As soon as a person passes away, their deceased estate comes into existence regardless of whether they leave a Will or not. Immediately after the death, the process of winding up the estate starts, and this process can be very overwhelming for the family of the deceased. Winding up an estate is a complex and lengthy process that can take anything between 5 months to a number of years to complete. Having an experienced Executor who is familiar with the mechanisms and procedures of winding up deceased estates is to the benefit of the family and beneficiaries. The time required to wind up an estate depends largely on the size and structure of the estate, and below we have indicated general timelines for each step in the process. Bear in mind that the process can also be influenced by service levels at the Master’s Office, SARS, banks and other financial institutions. In general, the winding up process entails the following:
Following a person’s death, it is the role of the nominated Executor to meet with the family of the deceased in order to obtain the documentation required to register the estate with the Master of the High Court. A death notice needs to be completed and forwarded to the Master’s Office within 14 days from the date of death. The nominated Executor should then collate a rough inventory of the deceased’s assets which should be forwarded, together with the deceased’s Will, to the Master’s Office. In addition to this, the nominated Executor should apply to the Master’s Office for a Letter of Executorship. It is important to bear in mind that all powers of attorney in respect of the deceased lapse at his death, and that banks are required to immediately freeze all accounts that form part of the deceased estate. Assets such as vehicles, property and furniture need to be valued by a sworn appraiser.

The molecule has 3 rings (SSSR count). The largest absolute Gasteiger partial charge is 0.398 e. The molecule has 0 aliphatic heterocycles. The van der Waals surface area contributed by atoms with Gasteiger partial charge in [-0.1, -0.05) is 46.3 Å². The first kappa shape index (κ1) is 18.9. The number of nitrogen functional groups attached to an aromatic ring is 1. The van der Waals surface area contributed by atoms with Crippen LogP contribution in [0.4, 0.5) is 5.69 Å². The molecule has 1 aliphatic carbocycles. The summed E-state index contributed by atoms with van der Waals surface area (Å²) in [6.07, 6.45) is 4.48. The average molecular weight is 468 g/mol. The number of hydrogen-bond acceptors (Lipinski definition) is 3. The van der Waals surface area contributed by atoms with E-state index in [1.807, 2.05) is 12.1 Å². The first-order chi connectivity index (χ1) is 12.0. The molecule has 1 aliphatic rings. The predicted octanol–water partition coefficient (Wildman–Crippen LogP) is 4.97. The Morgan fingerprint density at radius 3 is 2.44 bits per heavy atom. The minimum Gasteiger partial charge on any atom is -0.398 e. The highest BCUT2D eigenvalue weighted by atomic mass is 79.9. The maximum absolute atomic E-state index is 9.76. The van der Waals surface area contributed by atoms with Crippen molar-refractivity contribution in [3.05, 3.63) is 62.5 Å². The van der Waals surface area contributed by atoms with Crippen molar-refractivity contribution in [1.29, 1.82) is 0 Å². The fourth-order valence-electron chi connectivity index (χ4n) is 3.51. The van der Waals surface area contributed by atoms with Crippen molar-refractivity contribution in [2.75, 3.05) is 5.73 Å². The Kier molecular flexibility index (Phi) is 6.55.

Note: The most important documents in this process are the death notice, original will, death certificate, inventory and acceptance of Executorship. This process generally takes around 2 weeks to complete.
Appointment of Executor
Once the estate has been registered, the Master will issue a Letter of Executorship which effectively authorises the Executor to represent the deceased estate. The Executor has authority to open an estate late bank account, notify third parties of the death, collect all assets, advertise for creditors and settle liabilities.
Note: This process can take anywhere between 2 weeks and 3 months, and any delays can be incredibly frustrating for the family.
Advertise for creditors
As soon as the Executor has been officially appointed, he must open an estate late bank account and place a Section 29 advertisement in the local newspaper and the Government Gazette. The purpose of this advert is to notify debtors and creditors of the deceased estate, granting them a 30-day period to submit any claims against the estate.
Note: Placing the advert for debtors and credits will take around 2 weeks to complete depending on the efficiency of the Executor.
Prepare the liquidation and distribution account